R Street Institute

Coordinates: 38°54′13″N 77°01′18″W / 38.9035°N 77.0218°W / 38.9035; -77.0218
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R Street Institute
TypeThink tank
Headquarters1212 New York Ave. NW, Suite 900
Washington, DC 20005
Eli Lehrer
Revenue (2015)
Expenses (2015)$3,471,241[1]

The R Street Institute is an American non-partisan, center-right think tank headquartered in Washington, D.C.[2] The institute's stated mission is to "engage in policy research and outreach to promote free markets and limited, effective government."[3] R Street was established in 2012 when its founders split from the Heartland Institute out of disagreement with Heartland's public denial of the scientific consensus on climate change.[4] It has branch offices across the U.S.[5]



On Thursday, May 3, 2012, the Heartland Institute launched a digital billboard ad campaign in the Chicago area featuring a photo of Ted Kaczynski, (the "Unabomber"), and asking the question, "I still believe in global warming, do you?"[6] The Institute planned for the campaign to later feature cult leader Charles Manson, communist leader Fidel Castro and perhaps Osama bin Laden, asking the same question. In a statement, the Institute justified the billboards saying "the most prominent advocates of global warming aren't scientists. They are murderers, tyrants, and madmen."[7] Facing public backlash to the billboards, Heartland canceled the campaign within 24 hours.

Leadership of Heartland's Washington-based Center on Finance, Insurance and Real Estate, whose work often had been entwined with environmental policies, were quoted in the wake of the billboard campaign noting that they only learned of the campaign from an emailed press release and that it reflected poorly on the center.[8] On May 11, 2012, Heartland announced that the center would spin off into a separate organization, effective May 31.[4]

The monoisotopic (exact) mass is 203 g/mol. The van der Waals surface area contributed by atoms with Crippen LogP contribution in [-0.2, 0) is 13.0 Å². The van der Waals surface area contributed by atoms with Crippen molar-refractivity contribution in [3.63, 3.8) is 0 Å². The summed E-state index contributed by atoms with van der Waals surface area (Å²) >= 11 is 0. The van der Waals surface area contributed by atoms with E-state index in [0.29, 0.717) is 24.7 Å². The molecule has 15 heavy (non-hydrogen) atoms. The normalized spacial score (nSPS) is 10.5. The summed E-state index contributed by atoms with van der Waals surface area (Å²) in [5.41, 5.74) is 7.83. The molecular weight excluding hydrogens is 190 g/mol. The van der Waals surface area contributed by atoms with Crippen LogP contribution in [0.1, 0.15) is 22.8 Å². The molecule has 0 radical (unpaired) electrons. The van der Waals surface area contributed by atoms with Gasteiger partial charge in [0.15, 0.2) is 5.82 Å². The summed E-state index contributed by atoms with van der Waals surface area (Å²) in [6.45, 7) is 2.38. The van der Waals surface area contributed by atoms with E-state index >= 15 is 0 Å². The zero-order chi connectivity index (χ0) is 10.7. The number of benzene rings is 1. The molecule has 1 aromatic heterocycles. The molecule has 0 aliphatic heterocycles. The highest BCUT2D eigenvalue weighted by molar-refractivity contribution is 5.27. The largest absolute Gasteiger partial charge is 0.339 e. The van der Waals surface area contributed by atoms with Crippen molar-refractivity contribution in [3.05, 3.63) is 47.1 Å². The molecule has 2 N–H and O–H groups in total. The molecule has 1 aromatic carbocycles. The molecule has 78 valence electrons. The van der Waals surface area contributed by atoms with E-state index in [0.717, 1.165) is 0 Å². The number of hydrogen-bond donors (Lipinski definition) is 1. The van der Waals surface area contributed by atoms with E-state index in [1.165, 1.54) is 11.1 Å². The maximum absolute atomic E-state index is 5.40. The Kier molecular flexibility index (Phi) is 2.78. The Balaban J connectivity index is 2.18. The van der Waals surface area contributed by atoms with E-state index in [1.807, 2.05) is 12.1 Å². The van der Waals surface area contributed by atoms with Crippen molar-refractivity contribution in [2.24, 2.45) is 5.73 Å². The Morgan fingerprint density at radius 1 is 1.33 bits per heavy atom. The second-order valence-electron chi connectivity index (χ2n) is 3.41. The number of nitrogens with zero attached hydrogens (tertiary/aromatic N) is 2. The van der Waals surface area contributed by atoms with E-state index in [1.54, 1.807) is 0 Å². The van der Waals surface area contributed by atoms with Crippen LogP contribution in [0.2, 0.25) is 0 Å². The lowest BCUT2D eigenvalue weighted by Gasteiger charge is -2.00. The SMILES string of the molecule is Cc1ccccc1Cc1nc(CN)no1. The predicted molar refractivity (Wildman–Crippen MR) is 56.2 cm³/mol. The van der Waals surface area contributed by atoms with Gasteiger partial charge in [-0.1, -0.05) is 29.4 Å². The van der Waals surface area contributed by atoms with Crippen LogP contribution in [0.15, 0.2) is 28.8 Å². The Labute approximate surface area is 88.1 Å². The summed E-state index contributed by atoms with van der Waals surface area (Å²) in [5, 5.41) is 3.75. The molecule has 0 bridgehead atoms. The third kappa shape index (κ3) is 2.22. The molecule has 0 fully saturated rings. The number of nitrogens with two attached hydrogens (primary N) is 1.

On May 14, 2012, Slate reported that the spin-off group would be dubbed the R Street Institute and quoted spokesman R.J. Lehmann as noting that, unlike Heartland, R Street "will not promote climate change skepticism."[9] Following R Street's break from Heartland, climate activist group Forecast the Facts estimated that roughly $1.3 million of Heartland's proposed $2.3 million in projected corporate funding had been withdrawn from the institute, as donors Pfizer, Amgen, LKQ, Credit Union National Association, GlaxoSmithKline, Bayer, Verizon, the Wisconsin Insurance Alliance, BB&T, PepsiCo, Farmers Insurance Group, Eli Lilly, USAA, Nationwide Mutual Insurance Co., RenaissanceRe, XL Group, Allied World Assurance Co., State Farm, Diageo, ABIR and General Motors all either pulled their sponsorships or announced that they would not support Heartland in the future.[10]

CARES Act funding[edit]